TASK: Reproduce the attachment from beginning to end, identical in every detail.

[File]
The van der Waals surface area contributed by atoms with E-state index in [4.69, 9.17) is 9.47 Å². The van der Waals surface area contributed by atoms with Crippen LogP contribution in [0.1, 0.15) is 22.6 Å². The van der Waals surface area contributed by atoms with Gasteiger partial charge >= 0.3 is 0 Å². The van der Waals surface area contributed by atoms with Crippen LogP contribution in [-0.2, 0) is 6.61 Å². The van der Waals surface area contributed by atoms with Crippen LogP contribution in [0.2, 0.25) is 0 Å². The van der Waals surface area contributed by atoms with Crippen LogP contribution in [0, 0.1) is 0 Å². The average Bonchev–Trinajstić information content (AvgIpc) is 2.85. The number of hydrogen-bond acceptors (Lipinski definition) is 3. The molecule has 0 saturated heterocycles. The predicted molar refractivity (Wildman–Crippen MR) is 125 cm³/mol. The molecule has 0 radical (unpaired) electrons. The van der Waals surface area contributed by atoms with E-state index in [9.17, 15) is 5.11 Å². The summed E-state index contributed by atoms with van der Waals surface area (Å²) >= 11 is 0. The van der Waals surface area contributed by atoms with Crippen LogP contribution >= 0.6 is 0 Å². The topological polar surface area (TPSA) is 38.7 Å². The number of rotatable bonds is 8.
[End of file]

The van der Waals surface area contributed by atoms with E-state index in [4.69, 9.17) is 9.47 Å². The van der Waals surface area contributed by atoms with Crippen LogP contribution in [0.1, 0.15) is 22.6 Å². The van der Waals surface area contributed by atoms with Gasteiger partial charge >= 0.3 is 0 Å². The van der Waals surface area contributed by atoms with Crippen LogP contribution in [-0.2, 0) is 6.61 Å². The van der Waals surface area contributed by atoms with Crippen LogP contribution in [0.2, 0.25) is 0 Å². The van der Waals surface area contributed by atoms with Crippen LogP contribution in [0, 0.1) is 0 Å². The average Bonchev–Trinajstić information content (AvgIpc) is 2.85. The number of hydrogen-bond acceptors (Lipinski definition) is 3. The molecule has 0 saturated heterocycles. The predicted molar refractivity (Wildman–Crippen MR) is 125 cm³/mol. The molecule has 0 radical (unpaired) electrons. The van der Waals surface area contributed by atoms with E-state index in [9.17, 15) is 5.11 Å². The summed E-state index contributed by atoms with van der Waals surface area (Å²) >= 11 is 0. The van der Waals surface area contributed by atoms with Crippen LogP contribution >= 0.6 is 0 Å². The topological polar surface area (TPSA) is 38.7 Å². The number of rotatable bonds is 8.